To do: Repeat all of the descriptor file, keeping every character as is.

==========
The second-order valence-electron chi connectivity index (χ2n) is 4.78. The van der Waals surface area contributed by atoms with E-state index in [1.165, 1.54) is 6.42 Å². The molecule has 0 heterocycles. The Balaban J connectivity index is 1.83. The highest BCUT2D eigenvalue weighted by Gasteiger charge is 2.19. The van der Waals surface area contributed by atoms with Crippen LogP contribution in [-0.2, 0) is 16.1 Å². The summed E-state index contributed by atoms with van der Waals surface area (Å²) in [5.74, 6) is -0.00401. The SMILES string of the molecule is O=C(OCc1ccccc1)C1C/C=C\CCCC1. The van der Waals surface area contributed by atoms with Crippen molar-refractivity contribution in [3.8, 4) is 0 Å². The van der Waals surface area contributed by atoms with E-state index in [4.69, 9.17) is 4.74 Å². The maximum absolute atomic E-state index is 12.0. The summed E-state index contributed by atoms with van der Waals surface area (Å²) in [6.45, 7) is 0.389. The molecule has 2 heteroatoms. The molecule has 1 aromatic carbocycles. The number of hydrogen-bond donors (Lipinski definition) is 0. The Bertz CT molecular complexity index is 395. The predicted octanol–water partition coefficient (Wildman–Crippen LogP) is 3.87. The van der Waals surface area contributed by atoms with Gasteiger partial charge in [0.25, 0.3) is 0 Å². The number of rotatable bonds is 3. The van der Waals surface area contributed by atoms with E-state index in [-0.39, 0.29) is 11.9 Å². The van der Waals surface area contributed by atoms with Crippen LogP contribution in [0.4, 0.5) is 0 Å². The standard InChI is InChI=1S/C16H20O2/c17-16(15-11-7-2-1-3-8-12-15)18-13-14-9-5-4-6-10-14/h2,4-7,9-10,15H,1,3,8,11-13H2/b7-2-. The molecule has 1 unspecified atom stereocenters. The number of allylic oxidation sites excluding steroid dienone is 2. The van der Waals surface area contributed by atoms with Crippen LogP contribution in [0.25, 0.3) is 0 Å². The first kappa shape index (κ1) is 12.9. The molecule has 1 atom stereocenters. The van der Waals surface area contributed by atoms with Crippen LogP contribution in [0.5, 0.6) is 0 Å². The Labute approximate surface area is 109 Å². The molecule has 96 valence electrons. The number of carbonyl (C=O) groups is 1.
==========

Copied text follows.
The second-order valence-electron chi connectivity index (χ2n) is 4.78. The van der Waals surface area contributed by atoms with E-state index in [1.165, 1.54) is 6.42 Å². The molecule has 0 heterocycles. The Balaban J connectivity index is 1.83. The highest BCUT2D eigenvalue weighted by Gasteiger charge is 2.19. The van der Waals surface area contributed by atoms with Crippen LogP contribution in [-0.2, 0) is 16.1 Å². The summed E-state index contributed by atoms with van der Waals surface area (Å²) in [5.74, 6) is -0.00401. The SMILES string of the molecule is O=C(OCc1ccccc1)C1C/C=C\CCCC1. The van der Waals surface area contributed by atoms with Crippen molar-refractivity contribution in [3.8, 4) is 0 Å². The van der Waals surface area contributed by atoms with E-state index in [4.69, 9.17) is 4.74 Å². The maximum absolute atomic E-state index is 12.0. The summed E-state index contributed by atoms with van der Waals surface area (Å²) in [6.45, 7) is 0.389. The molecule has 2 heteroatoms. The molecule has 1 aromatic carbocycles. The number of hydrogen-bond donors (Lipinski definition) is 0. The Bertz CT molecular complexity index is 395. The predicted octanol–water partition coefficient (Wildman–Crippen LogP) is 3.87. The van der Waals surface area contributed by atoms with Gasteiger partial charge in [0.25, 0.3) is 0 Å². The number of rotatable bonds is 3. The van der Waals surface area contributed by atoms with E-state index in [-0.39, 0.29) is 11.9 Å². The van der Waals surface area contributed by atoms with Crippen LogP contribution in [0.4, 0.5) is 0 Å². The standard InChI is InChI=1S/C16H20O2/c17-16(15-11-7-2-1-3-8-12-15)18-13-14-9-5-4-6-10-14/h2,4-7,9-10,15H,1,3,8,11-13H2/b7-2-. The molecule has 1 unspecified atom stereocenters. The number of allylic oxidation sites excluding steroid dienone is 2. The van der Waals surface area contributed by atoms with Crippen LogP contribution in [0.25, 0.3) is 0 Å². The first kappa shape index (κ1) is 12.9. The molecule has 1 atom stereocenters. The van der Waals surface area contributed by atoms with Crippen LogP contribution in [0.5, 0.6) is 0 Å². The Labute approximate surface area is 109 Å². The molecule has 96 valence electrons. The number of carbonyl (C=O) groups is 1.